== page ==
Corey: I think this is where we have a good tie-in for previous shows on our discussion on Jordan B. Peterson's Maps of Meaning and the known and the unknown and all the different ways that our society has come to understand and map out the world and how, to a large extent, we've ruled out mythology, we've ruled out the realm of action as being a legitimate area of study and it's mostly, as he describes it, these Soviet Harvard fragilistas who think that everything can be analyzed and you can understand...

Harrison: Predicted and controlled.

Corey: Predicted and controlled. And what he has set out to do with these tomes of books, it seems, is to give a map of meaning essentially, to the rest of us living in a world where everyday all of us are bombarded by new predictions, all sorts of climate change predictions, economic collapse, viral infections. Every day something big and crazy is going to happen. As he says, we can spend our entire lives trying to predict the future with absolute certainty and that is not going to work. It's not a method that we can actually utilize. We're never going to be able to statistically prophecy the end of the universe or tomorrow even.

But what we can do is put ourselves in a position where we can measure our fragility and our antifragility in a specific scenario. So if you have more upside than downside when exposed to a certain stress, any sort of calamity, you are in a position to be antifragile. For example, you take those preppers. Let's say they have cans of food and there's this massive cataclysm and now all of a sudden they are sitting on gold essentially because this gold is now gold to them. They can eat. They can survive or whatever.

So in that situation, those individuals are antifragile. Their upside is substantially increased by their own activities. He has a number of different heuristics that you can implement in order to do that in your entire life. You can be proactive, basically, is what it is. You don't live in fear. You don't live with predictions, like, "On this day, this is going to happen" or "This is guaranteed to happen". It makes us more fragile actually, I think he would say, in order to live in such a way where you're going by people's predictions, often flawed predictions. Black swans are, by definition, unpredictable.

But those are the things that scare us the most, those big events that you know are going to occur but you can't capture them with any statistical sense of certainty. But you know that it's going to happen because it has happened in the past. You've had WWII. You've had the 2008 climate crisis. You've had cometary bombardments of the planet. You know that there are these huge events that he terms black swans, which is almost a little bit too friendly for the kind of ferocity and damage that they inflict. But that is just one aspect of his whole argument. This book really builds on all the previous books. He lays out the reasons why black swans aren't predictable and how we fool ourselves by thinking that we can predict them.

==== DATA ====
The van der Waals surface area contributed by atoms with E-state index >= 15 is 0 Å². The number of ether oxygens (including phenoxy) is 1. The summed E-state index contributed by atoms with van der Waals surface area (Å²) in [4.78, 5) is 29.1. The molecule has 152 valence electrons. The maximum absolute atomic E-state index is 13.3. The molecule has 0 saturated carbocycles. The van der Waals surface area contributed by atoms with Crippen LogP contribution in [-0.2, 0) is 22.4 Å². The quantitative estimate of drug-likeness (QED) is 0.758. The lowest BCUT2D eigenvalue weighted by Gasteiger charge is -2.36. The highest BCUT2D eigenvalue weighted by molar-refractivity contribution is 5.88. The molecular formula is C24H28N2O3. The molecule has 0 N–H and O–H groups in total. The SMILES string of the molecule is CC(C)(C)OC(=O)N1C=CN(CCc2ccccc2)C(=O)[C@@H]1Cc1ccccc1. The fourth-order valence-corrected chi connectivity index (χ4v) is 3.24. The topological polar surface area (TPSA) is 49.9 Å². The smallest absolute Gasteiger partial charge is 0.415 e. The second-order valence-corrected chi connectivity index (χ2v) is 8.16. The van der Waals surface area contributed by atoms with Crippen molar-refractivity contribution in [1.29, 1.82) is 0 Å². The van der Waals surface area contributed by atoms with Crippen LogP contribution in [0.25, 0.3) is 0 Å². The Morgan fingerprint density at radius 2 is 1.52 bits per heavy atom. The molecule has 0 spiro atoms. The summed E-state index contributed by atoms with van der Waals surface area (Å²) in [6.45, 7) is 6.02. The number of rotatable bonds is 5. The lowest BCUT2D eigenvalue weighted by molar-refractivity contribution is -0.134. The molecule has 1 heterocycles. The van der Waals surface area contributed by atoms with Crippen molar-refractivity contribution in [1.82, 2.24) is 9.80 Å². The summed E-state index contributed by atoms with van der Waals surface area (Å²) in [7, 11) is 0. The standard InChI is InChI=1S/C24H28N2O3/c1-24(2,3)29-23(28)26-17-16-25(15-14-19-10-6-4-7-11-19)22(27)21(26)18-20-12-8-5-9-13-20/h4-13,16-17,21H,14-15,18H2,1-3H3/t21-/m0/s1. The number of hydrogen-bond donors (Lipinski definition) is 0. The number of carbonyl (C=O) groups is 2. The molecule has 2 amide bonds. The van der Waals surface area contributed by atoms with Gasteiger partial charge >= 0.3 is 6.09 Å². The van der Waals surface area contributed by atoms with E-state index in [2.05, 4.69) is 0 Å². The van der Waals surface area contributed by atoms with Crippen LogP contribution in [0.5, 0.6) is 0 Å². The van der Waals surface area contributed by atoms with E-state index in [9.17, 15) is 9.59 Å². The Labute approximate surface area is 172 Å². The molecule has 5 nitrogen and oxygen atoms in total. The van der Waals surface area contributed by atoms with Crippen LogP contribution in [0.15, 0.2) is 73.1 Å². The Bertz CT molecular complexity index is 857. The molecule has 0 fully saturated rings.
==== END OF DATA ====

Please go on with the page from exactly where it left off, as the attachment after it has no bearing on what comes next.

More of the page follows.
Instead, we need to start seeing the world of action. In the world of action, we humans and most biological systems, require some degree of stress and volatility in order just to survive, just to live. It's a biological fact that our bodies need stress in order to live.

Harrison: But it's a certain type of stress, right? He makes that distinction. He makes a lot of distinctions because things that are antifragile in one sense will be fragile in another. So it's really multi-layered and contextual. For instance, any individual representative of a species can be fragile in comparison to the species and the species can be antifragile in comparison to the individual because the individual is vulnerable. It can die in innumerable, horrendous ways, but that actually has an advantage at the species level or at the whole life system level.

So there are distinctions like that. When it comes to stress, there are certain kinds of stress that organisms need and then certain kinds of stress that are completely toxic. He gives the example of the whole office climate, working at this monotonous task with a bad boss and the entire city life, creates all these stresses that actually make us sick and die. But we need stressors of a different kind. He's very pro-paleo in a lot of ways. For instance, he doesn't like gyms and the reason he gives is that gyms are completely artificial. You have all these workout machines, for instance, where if you're on one of those fake bicycles or a treadmill or something, you're running or doing these repetitive movements where each one is exactly the same, whereas in nature, every step you take is different. So you're constant encountering this randomness in your environment so every step you take affects your foot, leg and body in a different way. The most natural way of working out, for instance, isn't so routine and rigid and systematized. It's more natural. You go out into the forest and you lift up a rock or a tree. You don't have barbells in the forest, for instance.